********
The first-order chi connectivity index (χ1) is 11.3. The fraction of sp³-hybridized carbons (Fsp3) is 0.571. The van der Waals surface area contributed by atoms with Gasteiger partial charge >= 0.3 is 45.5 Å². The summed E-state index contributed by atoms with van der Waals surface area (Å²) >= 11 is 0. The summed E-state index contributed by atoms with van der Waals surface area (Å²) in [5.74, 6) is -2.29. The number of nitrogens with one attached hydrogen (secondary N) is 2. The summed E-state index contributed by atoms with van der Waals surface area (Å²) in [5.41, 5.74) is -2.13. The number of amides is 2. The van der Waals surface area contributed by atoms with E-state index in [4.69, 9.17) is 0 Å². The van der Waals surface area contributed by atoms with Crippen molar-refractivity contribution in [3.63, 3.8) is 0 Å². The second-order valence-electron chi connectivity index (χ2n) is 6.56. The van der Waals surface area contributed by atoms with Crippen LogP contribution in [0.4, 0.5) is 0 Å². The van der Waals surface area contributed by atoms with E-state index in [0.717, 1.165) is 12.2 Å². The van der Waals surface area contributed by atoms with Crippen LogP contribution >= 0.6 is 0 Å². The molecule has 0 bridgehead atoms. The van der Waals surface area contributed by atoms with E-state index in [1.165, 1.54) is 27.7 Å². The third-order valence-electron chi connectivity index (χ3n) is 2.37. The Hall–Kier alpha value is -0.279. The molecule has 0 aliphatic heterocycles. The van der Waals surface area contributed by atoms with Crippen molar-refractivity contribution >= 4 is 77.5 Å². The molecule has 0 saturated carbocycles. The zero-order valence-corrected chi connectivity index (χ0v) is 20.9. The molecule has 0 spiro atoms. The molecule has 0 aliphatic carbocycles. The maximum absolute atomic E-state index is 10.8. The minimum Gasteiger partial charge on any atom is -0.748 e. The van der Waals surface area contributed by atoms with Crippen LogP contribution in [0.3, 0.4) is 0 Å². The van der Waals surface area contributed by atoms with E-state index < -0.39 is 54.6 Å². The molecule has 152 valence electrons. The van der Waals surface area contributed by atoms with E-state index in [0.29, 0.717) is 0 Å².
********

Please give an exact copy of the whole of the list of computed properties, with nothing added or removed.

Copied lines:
The first-order chi connectivity index (χ1) is 11.3. The fraction of sp³-hybridized carbons (Fsp3) is 0.571. The van der Waals surface area contributed by atoms with Gasteiger partial charge >= 0.3 is 45.5 Å². The summed E-state index contributed by atoms with van der Waals surface area (Å²) >= 11 is 0. The summed E-state index contributed by atoms with van der Waals surface area (Å²) in [5.74, 6) is -2.29. The number of nitrogens with one attached hydrogen (secondary N) is 2. The summed E-state index contributed by atoms with van der Waals surface area (Å²) in [5.41, 5.74) is -2.13. The number of amides is 2. The van der Waals surface area contributed by atoms with E-state index in [4.69, 9.17) is 0 Å². The van der Waals surface area contributed by atoms with Crippen molar-refractivity contribution in [3.63, 3.8) is 0 Å². The second-order valence-electron chi connectivity index (χ2n) is 6.56. The van der Waals surface area contributed by atoms with Crippen LogP contribution in [0.4, 0.5) is 0 Å². The van der Waals surface area contributed by atoms with E-state index in [0.717, 1.165) is 12.2 Å². The van der Waals surface area contributed by atoms with Crippen LogP contribution >= 0.6 is 0 Å². The molecule has 0 bridgehead atoms. The van der Waals surface area contributed by atoms with E-state index in [1.165, 1.54) is 27.7 Å². The third-order valence-electron chi connectivity index (χ3n) is 2.37. The Hall–Kier alpha value is -0.279. The molecule has 0 aliphatic heterocycles. The van der Waals surface area contributed by atoms with Crippen molar-refractivity contribution >= 4 is 77.5 Å². The molecule has 0 saturated carbocycles. The zero-order valence-corrected chi connectivity index (χ0v) is 20.9. The molecule has 0 spiro atoms. The molecule has 0 aliphatic carbocycles. The maximum absolute atomic E-state index is 10.8. The minimum Gasteiger partial charge on any atom is -0.748 e. The van der Waals surface area contributed by atoms with Crippen LogP contribution in [0.3, 0.4) is 0 Å². The van der Waals surface area contributed by atoms with E-state index < -0.39 is 54.6 Å². The molecule has 152 valence electrons. The van der Waals surface area contributed by atoms with E-state index in [0.29, 0.717) is 0 Å².